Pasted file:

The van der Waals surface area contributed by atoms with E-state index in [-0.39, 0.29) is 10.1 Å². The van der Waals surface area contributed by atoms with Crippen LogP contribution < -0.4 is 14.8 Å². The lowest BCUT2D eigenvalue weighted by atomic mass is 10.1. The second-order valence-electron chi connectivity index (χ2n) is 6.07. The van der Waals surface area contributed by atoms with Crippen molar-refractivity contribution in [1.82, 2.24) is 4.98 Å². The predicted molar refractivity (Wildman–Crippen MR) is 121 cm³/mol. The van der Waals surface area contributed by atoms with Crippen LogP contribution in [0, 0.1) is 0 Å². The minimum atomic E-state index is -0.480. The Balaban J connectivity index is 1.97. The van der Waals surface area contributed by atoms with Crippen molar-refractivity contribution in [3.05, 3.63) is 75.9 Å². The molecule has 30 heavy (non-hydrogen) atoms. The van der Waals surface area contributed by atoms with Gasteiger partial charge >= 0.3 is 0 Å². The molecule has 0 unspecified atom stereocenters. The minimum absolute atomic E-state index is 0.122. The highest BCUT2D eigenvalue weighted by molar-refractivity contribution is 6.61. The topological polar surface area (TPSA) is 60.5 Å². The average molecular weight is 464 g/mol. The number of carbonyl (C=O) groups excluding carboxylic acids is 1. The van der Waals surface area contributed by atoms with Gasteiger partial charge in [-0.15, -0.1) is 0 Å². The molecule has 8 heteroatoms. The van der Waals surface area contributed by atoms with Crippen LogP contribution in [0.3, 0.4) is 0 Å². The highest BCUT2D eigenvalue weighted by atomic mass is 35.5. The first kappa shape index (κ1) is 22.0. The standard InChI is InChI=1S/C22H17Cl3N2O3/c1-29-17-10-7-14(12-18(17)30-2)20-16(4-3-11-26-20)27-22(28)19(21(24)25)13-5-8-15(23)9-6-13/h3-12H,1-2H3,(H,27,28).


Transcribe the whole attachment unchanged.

The van der Waals surface area contributed by atoms with E-state index in [-0.39, 0.29) is 10.1 Å². The van der Waals surface area contributed by atoms with Crippen LogP contribution < -0.4 is 14.8 Å². The lowest BCUT2D eigenvalue weighted by atomic mass is 10.1. The second-order valence-electron chi connectivity index (χ2n) is 6.07. The van der Waals surface area contributed by atoms with Crippen molar-refractivity contribution in [1.82, 2.24) is 4.98 Å². The predicted molar refractivity (Wildman–Crippen MR) is 121 cm³/mol. The van der Waals surface area contributed by atoms with Crippen LogP contribution in [0, 0.1) is 0 Å². The minimum atomic E-state index is -0.480. The Balaban J connectivity index is 1.97. The van der Waals surface area contributed by atoms with Crippen molar-refractivity contribution in [3.05, 3.63) is 75.9 Å². The molecule has 30 heavy (non-hydrogen) atoms. The van der Waals surface area contributed by atoms with Gasteiger partial charge >= 0.3 is 0 Å². The molecule has 0 unspecified atom stereocenters. The minimum absolute atomic E-state index is 0.122. The highest BCUT2D eigenvalue weighted by molar-refractivity contribution is 6.61. The topological polar surface area (TPSA) is 60.5 Å². The average molecular weight is 464 g/mol. The number of carbonyl (C=O) groups excluding carboxylic acids is 1. The van der Waals surface area contributed by atoms with Gasteiger partial charge in [-0.15, -0.1) is 0 Å². The molecule has 8 heteroatoms. The van der Waals surface area contributed by atoms with Crippen LogP contribution in [0.3, 0.4) is 0 Å². The highest BCUT2D eigenvalue weighted by atomic mass is 35.5. The first kappa shape index (κ1) is 22.0. The standard InChI is InChI=1S/C22H17Cl3N2O3/c1-29-17-10-7-14(12-18(17)30-2)20-16(4-3-11-26-20)27-22(28)19(21(24)25)13-5-8-15(23)9-6-13/h3-12H,1-2H3,(H,27,28).